Well...I guess a devout Muslim would not worry about the technicalities too much and more focus on the prayer. No, no, wait. Malaysian Space Agency actually worried about this problem, and convened a conference of 150 Islamic scientists and scholars last year to resort some of these issue (no..really). The resulting document was called "A Guideline of Performing Ibadah (worship) at the International Space Station (ISS)" and it got approval from Malaysia's Fatwa Council. I am curious what would have happened if the council had said "no". Would they have delayed the flight? (ok...must resist cynicism here..)
He's a devout Muslim and when he says his daily prayers he wants to face Mecca, specifically the Ka'aba, the holiest place in Islam ("Turn then thy face towards the Sacred Mosque: wherever ye are, turn your faces towards it .... " The Quran, Al-Baqarah, 2:149).
That's where the trouble comes in. From ISS, orbiting 220 miles above the surface of the Earth, the qibla (an Arabic word meaning the direction a Muslim should pray toward Mecca) changes from second to second. During some parts of the space station's orbit, the qibla can move nearly 180 degrees during the course of a single prayer. What's a devout Muslim to do?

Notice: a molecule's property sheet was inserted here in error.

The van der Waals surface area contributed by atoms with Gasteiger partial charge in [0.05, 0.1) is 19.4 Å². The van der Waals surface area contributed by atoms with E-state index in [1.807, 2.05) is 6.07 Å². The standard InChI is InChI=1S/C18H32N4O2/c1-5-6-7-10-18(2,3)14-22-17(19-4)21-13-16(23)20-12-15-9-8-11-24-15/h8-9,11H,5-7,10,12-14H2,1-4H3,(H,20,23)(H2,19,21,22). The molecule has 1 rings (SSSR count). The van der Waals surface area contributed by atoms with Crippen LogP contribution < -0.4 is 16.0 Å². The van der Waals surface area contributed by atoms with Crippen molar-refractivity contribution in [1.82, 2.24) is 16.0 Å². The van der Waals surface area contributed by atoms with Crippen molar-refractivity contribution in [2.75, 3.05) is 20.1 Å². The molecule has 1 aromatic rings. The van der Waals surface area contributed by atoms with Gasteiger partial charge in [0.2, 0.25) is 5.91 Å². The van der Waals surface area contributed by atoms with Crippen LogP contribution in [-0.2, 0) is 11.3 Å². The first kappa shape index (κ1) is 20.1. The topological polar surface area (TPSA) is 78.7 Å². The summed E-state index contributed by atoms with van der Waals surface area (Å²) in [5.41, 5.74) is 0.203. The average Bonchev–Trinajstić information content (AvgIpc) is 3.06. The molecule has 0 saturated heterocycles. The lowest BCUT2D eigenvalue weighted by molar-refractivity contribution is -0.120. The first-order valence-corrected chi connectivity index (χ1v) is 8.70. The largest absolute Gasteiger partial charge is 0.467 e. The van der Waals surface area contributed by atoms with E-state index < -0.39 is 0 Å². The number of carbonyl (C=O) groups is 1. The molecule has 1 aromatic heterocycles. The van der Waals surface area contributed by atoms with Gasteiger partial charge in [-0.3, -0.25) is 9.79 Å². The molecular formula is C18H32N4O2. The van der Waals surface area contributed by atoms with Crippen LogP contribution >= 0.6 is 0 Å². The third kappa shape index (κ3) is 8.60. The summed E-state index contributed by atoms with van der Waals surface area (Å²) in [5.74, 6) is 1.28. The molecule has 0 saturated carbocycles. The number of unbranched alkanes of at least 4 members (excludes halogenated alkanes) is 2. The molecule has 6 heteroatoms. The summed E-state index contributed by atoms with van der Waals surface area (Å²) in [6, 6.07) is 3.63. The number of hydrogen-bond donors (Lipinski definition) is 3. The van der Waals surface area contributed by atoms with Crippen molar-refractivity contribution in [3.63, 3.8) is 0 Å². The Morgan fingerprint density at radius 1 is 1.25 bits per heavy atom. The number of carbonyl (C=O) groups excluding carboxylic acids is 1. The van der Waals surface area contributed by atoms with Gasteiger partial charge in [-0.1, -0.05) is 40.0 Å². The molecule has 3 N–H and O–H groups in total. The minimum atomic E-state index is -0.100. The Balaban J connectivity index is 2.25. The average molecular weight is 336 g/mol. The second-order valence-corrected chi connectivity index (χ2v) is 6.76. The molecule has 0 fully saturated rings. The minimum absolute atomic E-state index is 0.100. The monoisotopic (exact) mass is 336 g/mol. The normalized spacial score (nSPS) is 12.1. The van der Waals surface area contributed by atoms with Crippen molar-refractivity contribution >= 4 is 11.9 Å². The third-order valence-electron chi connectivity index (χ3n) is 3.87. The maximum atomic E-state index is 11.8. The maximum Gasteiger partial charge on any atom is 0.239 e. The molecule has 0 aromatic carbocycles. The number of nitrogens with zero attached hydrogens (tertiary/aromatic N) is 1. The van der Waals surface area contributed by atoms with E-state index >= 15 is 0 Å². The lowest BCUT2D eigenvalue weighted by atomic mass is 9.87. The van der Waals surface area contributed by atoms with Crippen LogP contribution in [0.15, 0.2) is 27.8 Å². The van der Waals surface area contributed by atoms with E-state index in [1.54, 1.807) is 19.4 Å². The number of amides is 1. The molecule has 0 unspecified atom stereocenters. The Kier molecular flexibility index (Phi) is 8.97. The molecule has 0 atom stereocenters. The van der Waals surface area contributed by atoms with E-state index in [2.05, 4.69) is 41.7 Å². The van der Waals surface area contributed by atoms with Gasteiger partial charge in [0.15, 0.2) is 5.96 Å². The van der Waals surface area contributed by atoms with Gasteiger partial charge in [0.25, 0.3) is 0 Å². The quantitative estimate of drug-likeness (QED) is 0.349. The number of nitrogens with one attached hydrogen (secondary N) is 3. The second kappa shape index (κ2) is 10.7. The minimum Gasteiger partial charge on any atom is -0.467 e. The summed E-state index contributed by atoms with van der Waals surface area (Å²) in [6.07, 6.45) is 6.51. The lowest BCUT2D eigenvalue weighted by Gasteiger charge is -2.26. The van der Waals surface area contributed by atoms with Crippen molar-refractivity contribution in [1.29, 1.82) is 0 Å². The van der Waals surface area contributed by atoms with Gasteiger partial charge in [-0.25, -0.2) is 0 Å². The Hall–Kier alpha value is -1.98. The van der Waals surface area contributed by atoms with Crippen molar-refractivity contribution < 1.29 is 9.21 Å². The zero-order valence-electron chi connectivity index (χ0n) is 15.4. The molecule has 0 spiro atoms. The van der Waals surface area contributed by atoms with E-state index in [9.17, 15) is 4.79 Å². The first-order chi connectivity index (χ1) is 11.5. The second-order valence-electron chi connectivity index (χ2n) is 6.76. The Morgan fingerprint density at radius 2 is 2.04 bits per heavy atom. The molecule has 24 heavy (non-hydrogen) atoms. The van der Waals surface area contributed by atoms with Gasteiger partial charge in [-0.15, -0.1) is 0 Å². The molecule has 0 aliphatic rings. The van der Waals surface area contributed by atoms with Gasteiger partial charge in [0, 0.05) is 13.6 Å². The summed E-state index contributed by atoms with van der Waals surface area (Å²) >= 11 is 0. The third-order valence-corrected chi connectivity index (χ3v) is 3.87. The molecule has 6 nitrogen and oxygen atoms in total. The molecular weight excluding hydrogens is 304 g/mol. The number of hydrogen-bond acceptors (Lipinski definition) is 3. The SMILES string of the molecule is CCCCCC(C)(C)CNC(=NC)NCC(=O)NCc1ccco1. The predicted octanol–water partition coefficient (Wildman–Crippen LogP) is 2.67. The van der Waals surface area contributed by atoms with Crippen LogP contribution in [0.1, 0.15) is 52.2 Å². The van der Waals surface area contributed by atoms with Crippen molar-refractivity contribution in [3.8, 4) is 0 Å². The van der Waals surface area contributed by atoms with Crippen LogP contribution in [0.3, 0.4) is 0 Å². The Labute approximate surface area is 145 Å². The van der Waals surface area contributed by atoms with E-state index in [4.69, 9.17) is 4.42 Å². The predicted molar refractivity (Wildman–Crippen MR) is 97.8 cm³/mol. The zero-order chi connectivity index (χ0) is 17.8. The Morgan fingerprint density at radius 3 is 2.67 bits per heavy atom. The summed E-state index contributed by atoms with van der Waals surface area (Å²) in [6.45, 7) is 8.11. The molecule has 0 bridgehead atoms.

You can find the full document here (.doc file from Wired)
Here are some of the highlights. Regarding Praying:
The performance of the physical postures (such as standing, bowing and prostrating) is to suit the conditions in ISS, prioritizing as follows:Regarding directions to Mecca (where Ka'aba is located):
a. If upright standing is not possible, then any standing posture,
b. Sitting. Bowing is by bringing down the chin closer to the knee or the prostrating place,
c. Lying down on the right side with body facing the direction of Qibla,
d. Lying flat
e. Using the eye lid as an indicator of the changing of postures in prayer,
f. Imagining the sequence of prayer.
Determining the Direction of QiblaRegarding prayer times:
Qibla direction is based on what is possible, prioritizing as below:
i. The Ka’aba
ii. The projection of Ka’aba
iii. The Earth
Determining the Prayer TimeActually a lot of this is quite reasonable (within religious context). I'm not sure if a conference of 150 scientists and scholars was needed for this...but it could have been worse. But, of no less importance, the document also has directions for dress code (please no space-suit burqa jokes):
The daily five prayer times is defined in a 24 hour duration (equals to 1 Earth day) following the time zone at which port the astronaut is launched (in this case, Baikonur, Kazakhstan).
Dress codeIt almost seems as if space-suits were made for Muslims.
A Muslim astronaut need to cover his aurat where:
a. Aurat for male is from the navel to the knee.
b. Aurat for female is the entire body except for her face and hands below the wrist.
You can read about praying problems here.
This is all a distraction. The main story is that Malaysia has its first astronaut in space. And thats great.